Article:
A group of limited partners of 6-year-old venture capital firm East River Ventures is seeking to replace the current general partners after finding what they claim are violations of their partnership agreement and a breach of fiduciary duty.
The six-member special committee of limited partners sent a letter in late September to all of the firm’s LPs detailing what it believes are the breaches by the general partners. Among other allegations, it accuses the general partners of the New York-based firm of breaching fiduciary duty by borrowing more than $1 million from the East River Ventures II (ERV II) fund; borrowing from ERV II to pay themselves management fees for East River Ventures I fund; and co-investing without LP consent in ERV II portfolio companies.
The letter asks the LPs to vote on three issues: whether to retain or remove the general partners, whether to approve the appointment of Menlo Park, Calif.-based Sierra Ventures as the new general partner, and whether to approve or disapprove the liquidation of the partnership. The ballot obtained by Private Equity Week instructs limited partners to return the surveys to Robert Dewey and Stanley Rawn, two of the limited partners who make up the special committee.
Rawn declined to comment through an attorney and Dewey did not return phone calls.
The two current general partners of East River Ventures, which previously had a larger staff that included more GPs, responded to the ballot with a letter of their own a few days later.
“We believe the committee’s letter is, at best, misleading,” the letter reads. East River urges LPs not to take any further action until hearing directly from the GPs, who said they would contact each LP separately.
The two East River GPs, Walter Carozza and Alex Paluch, do not address the accusations in the letter, but do say: “We believe that we have acted consistently in the best interests of the funds we manage and our limited partners.”
Their letter also details recent changes that the firm has made, including reducing management fees to 1.5% by the end of the year, cutting their own salaries by 60% and moving to less expensive offices.
“The letter to the limited partners is not accurate and there is absolutely no legal reason to remove the general partners,” said Carozza in a phone interview, adding that there are political reasons behind the effort to remove the GPs.
“We’re working to work this out with the committee,” he said. “I expect there will be [a resolution].”
In response to Carozza’s comments, the committee’s attorney said, “The committee stands by its original letter.”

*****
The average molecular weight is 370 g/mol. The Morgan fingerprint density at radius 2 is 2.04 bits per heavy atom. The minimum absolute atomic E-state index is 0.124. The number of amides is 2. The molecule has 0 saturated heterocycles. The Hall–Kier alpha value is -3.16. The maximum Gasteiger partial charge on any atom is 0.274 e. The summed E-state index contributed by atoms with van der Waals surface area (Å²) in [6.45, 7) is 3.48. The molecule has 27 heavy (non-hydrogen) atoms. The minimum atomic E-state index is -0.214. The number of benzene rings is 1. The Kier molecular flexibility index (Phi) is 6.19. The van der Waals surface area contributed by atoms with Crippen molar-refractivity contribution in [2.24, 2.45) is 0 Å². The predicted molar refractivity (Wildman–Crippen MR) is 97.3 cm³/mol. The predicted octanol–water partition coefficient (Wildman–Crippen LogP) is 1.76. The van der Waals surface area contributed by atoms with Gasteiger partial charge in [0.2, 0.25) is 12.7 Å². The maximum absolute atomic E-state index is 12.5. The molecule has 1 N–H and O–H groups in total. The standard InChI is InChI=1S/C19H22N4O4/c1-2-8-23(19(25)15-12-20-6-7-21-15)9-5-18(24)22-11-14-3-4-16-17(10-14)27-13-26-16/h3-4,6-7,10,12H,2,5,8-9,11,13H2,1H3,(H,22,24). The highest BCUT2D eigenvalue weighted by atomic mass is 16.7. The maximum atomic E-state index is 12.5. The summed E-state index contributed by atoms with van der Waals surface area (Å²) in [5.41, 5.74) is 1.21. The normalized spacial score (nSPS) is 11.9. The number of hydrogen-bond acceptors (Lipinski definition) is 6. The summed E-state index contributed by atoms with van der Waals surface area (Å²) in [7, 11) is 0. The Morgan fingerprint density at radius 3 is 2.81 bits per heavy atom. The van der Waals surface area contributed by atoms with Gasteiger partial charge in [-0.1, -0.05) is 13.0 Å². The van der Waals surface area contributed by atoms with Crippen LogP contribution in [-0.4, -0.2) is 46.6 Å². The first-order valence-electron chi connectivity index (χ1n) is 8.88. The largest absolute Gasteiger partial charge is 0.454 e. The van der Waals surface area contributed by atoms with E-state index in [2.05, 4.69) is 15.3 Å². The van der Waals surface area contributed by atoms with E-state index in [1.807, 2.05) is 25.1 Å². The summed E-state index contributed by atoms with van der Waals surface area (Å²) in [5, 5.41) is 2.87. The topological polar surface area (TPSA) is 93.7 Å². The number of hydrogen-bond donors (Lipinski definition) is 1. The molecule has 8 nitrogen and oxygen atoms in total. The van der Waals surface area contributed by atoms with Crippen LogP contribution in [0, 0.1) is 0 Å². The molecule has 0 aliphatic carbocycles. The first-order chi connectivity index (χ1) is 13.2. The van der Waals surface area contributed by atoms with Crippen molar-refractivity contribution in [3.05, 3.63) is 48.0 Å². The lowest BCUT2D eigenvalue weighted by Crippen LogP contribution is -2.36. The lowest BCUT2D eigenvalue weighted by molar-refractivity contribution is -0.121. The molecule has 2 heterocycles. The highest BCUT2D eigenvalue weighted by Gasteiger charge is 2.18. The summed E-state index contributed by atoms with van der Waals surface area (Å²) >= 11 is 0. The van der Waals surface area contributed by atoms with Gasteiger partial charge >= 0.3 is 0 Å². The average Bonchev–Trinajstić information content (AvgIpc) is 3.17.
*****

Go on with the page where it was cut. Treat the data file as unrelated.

Jeffrey Drazen, general partner with Sierra Ventures, is as an individual investor with “several million dollars” invested in ERV, according to the special committee’s letter. Drazen says that his firm would not act as a general partner. But he says Sierra would make a different arrangement with the other LPs over management of the East River funds.
Drazen says that he was approached by the special committee to have Sierra manage fund assets if the GPs were removed, which is not guaranteed to happen. Drazen did not voice a preference in favor of replacing the general partners although his firm stands to gain $750,000 in management fees if approved.
“It’s my hope that the independent committee and the existing general partners will reach an agreement,” he says, declining to speculate on what kind of agreement might take shape.
Despite industry-wide dissatisfaction with general partners on the part of LPs, most voice their dissatisfaction by not investing in a firm’s future funds. Removing the general partners from a fund is not a common occurrence.
“It’s very, very rare,” says Michael Littenberg, an attorney with Schulte Rogh & Zabel who often helps draft partnership agreements. “You don’t typically see LPs remove GPs.”
Littenberg adds that most adverse legal actions between the two groups come in the form of lawsuits over performance issues or un-invested capital. Typically, LPs view a removal of a GP as a last-case remedy, he says.
A recent example of such an ousting, Littenberg adds, is the case of MVC Capital, formerly known as meVC Draper Fisher Jurvetson. MVC is a publicly traded investment company that saw its managers ousted by investors in a proxy vote earlier this year. They changed their investment strategy last month (see story on page 12).
“It’s not a good solution from most standpoints,” Littenberg says. “In any private investment vehicle, the general partner has a wealth of knowledge about the investments and the fund where it’s hard for someone to step inside their shoes. It’s never going to be an ideal solution from the standpoint of the LPs and there’s usually some sort of settlement.”